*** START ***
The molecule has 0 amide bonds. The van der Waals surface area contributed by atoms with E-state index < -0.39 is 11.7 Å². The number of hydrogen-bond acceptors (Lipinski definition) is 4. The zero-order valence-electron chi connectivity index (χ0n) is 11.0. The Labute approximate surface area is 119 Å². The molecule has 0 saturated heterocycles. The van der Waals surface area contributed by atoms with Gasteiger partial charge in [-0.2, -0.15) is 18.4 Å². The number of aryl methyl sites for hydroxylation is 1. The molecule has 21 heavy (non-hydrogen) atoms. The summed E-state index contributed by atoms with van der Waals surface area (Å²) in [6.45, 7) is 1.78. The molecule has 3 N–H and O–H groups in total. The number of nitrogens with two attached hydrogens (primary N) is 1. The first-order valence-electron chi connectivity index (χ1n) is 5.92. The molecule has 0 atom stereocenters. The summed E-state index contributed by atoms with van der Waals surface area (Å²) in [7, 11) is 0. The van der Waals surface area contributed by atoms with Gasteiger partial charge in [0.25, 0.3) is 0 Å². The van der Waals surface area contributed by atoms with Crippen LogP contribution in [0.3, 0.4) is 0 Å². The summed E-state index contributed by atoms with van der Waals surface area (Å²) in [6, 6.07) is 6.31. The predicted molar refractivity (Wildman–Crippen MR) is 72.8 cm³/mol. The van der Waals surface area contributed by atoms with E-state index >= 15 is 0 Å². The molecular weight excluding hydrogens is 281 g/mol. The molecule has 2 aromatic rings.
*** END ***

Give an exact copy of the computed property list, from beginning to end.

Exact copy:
The molecule has 0 amide bonds. The van der Waals surface area contributed by atoms with E-state index < -0.39 is 11.7 Å². The number of hydrogen-bond acceptors (Lipinski definition) is 4. The zero-order valence-electron chi connectivity index (χ0n) is 11.0. The Labute approximate surface area is 119 Å². The molecule has 0 saturated heterocycles. The van der Waals surface area contributed by atoms with Gasteiger partial charge in [-0.2, -0.15) is 18.4 Å². The number of aryl methyl sites for hydroxylation is 1. The molecule has 21 heavy (non-hydrogen) atoms. The summed E-state index contributed by atoms with van der Waals surface area (Å²) in [6.45, 7) is 1.78. The molecule has 3 N–H and O–H groups in total. The number of nitrogens with two attached hydrogens (primary N) is 1. The first-order valence-electron chi connectivity index (χ1n) is 5.92. The molecule has 0 atom stereocenters. The summed E-state index contributed by atoms with van der Waals surface area (Å²) in [7, 11) is 0. The van der Waals surface area contributed by atoms with Gasteiger partial charge in [0.25, 0.3) is 0 Å². The van der Waals surface area contributed by atoms with Crippen LogP contribution in [0.3, 0.4) is 0 Å². The summed E-state index contributed by atoms with van der Waals surface area (Å²) in [6, 6.07) is 6.31. The predicted molar refractivity (Wildman–Crippen MR) is 72.8 cm³/mol. The van der Waals surface area contributed by atoms with E-state index >= 15 is 0 Å². The molecular weight excluding hydrogens is 281 g/mol. The molecule has 2 aromatic rings.